So for educated iTWire readers here is the lie of the computing land. If you know all of this already please tell me what more I could cover.
We need to distinguish between two uses - content creation (let’s call this desktop computing including Windows, Mac and Linux PC’s and their notebook/hybrid form factors) and entertainment (let’s call this mobile computing including smartphones and tablets).
The former is predominately used for typing up assignments, letters and CV’s in Word, spreadsheets in Excel, Email, web surfing and occasional use of PowerPoint or other programs (or the Mac or Linux equivalents).
The latter is predominately used for viewing movies, listening to music, email, SMS, Twitter, surfing the web and playing games on the move.
The content space has started to move from traditional mini-tower PC’s to notebooks but these are still largely perched on a desk instead of a laptop. Keyboards and mice rule, touch interfaces are not needed.
The entertainment space is split between smartphones (about 84%) and tablets (16%) where touch is the main interface. No one writes tomes on these – they are OK for creating 140 character tweets, SMS and short email responses or for viewing content like movies etc.
Windows controls more of the desktop market – simply because Mac’s cost more.
There is no evidence that smartphones or tablets are replacing desktops – they are a relatively new category of light-weight computing devices that are being used to extend the working day. You won’t find any office that seriously creates content where PC’s have been replaced with iPads.
At last count (March 2013)
Desktop - Windows XP/Vista/7/8 had 91.62%, OS X had 6.92% and Linux 1.17%. It has pretty much been this way for a few years.
Mobile - Android had 24.85%, iOS had 61.41%, Windows Phone 1.5% and BlackBerry 1.38%. These figures are rapidly changing as Android take hold in emerging markets, espcially in Asia.
Cannibalism - new device taking sales from existing devices.
The iPad is reputed to have eaten PC sales – this is simply not so. The reality is that tablets, especially iPad and Android have created a new mobility market.
Portable 10+” devices (netbooks, notebooks and now hybrid tablets with keyboards) have severly eaten into PC sales mainly because of economies of scale - its now cheaper to make a notebook than a desktop.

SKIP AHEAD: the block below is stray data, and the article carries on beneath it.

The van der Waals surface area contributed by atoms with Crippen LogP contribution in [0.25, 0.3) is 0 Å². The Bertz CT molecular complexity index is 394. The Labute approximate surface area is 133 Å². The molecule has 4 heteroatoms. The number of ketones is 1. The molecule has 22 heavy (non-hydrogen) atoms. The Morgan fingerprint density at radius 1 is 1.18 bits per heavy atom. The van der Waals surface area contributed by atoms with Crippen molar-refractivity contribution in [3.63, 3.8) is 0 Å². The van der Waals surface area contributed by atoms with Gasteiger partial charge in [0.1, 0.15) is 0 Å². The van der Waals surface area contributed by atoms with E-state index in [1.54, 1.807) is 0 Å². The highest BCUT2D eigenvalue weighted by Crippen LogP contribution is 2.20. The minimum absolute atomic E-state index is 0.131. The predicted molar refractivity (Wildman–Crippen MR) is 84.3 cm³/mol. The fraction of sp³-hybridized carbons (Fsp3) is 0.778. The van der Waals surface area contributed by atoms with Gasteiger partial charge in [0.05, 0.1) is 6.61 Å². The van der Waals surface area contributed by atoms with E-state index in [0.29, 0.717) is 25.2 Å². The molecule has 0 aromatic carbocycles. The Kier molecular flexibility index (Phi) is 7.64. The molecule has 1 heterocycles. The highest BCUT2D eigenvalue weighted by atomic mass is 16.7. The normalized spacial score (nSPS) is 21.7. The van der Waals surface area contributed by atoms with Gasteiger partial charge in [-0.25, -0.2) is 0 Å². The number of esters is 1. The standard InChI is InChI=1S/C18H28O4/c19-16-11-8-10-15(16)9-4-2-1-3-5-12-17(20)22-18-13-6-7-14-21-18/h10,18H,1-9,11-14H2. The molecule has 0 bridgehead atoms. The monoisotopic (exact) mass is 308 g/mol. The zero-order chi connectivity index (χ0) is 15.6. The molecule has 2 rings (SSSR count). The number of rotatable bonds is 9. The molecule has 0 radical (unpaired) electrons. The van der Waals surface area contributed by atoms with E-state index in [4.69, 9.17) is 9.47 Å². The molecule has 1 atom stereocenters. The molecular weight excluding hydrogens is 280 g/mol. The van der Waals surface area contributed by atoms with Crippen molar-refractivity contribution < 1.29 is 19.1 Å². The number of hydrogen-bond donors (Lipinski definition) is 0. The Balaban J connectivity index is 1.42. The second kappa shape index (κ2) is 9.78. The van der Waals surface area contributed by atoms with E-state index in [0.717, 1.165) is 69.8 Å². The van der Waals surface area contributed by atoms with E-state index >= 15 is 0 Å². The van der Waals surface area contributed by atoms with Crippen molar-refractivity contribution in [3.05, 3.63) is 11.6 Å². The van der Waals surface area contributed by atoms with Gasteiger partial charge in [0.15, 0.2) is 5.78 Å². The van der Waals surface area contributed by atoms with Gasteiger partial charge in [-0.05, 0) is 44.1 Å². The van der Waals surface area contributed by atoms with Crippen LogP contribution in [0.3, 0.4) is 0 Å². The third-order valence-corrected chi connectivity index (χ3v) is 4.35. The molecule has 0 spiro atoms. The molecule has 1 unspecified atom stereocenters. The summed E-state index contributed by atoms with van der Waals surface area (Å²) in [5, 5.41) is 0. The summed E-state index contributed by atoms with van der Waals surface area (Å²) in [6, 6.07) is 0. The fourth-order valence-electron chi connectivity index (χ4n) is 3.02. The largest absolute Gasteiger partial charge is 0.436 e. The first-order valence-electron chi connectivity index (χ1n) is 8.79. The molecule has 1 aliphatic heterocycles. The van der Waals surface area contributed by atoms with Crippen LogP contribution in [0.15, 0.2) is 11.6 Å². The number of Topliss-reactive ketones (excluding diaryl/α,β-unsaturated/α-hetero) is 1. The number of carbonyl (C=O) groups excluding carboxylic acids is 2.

Sales of 22+” LCD screens and keyboards/mice are booming – all that is needed to bring the notebook user experience up to that of a traditional desktop.
IN THE DESKTOP AREA
Windows 8 is not a lame duck
Statistics show that Windows XP is still a major player, Vista is nearly gone and Windows 7 is the dominant OS. Simple explanation - Windows 7 is a good operating system and there is no need to replace it with Windows 8. New PC’s sales have slowed because of things like the global financial crisis but as XP machines die (let’s say a 5 year cycle) Windows 8 (or later) sales will dramatically increase. My opinion on Windows 8 is that they went overboard on touch and consequently the most downloaded free app is Classic Shell which brings back the start button and makes it look like Windows 7…
Windows 8 notebooks in particular, and the newer hybrid designs are selling well replacing desktop form factors.
OS X market share is declining
Macbook sales are declining - I suspect that people who bought the ultra-light iPad believed that it could do more than it really could. My prediction is that a Macbook OS X hybrid (convertible tablet) will be one of Apples next steps to rebuild this market.
IN THE MOBILITY/CONSUMER AREA
iOS will remain a single vendor solution
Even the world’s biggest tech company can’t dominate the mobile market. Apple are fine with that and its hold on the premium market and massive and loyal installed user base means that it will continue to prosper and that more apps will be available for it than other OS.
Android will flourish but will fragment
Google cannot hold onto Android – it is a child that is growing up and will soon have a mind of its own. SamDroid, Tizen, Ubuntu and more mobile variants will eventually take hold as the handset manufacturers seek to differentiate their offerings yet remain largely compatible with Android apps (where the real money is).
Windows 8 Phone
Market share will continue to grow in the enterprise space and reach double digits because of its tighter Windows and Office integration.
Windows 8 RT is a lame duck
Windows RT is not making headway (see iTWire article here). Why? It lacks the apps and the popular appeal of iOS and Android – there is no compelling reason for the consumer or the enterprise user to buy RT.
BlackBerry 10 will survive but we are not sure in what form
BlackBerry either needs to beat Windows Phone (which is going to be very hard – it’s a real David and Goliath fight) or become the glue that holds enterprise communications, security and network integration together on iOS, Android and Windows Phone. There is no shame in becoming a really profitable app…
I know this article won’t appease SamBoys, AppBoys, AnBoys, MicroSloths, CrackBerry’s and Penguin lovers but it is objective.
Competition is good and usually brings benefits for all of us.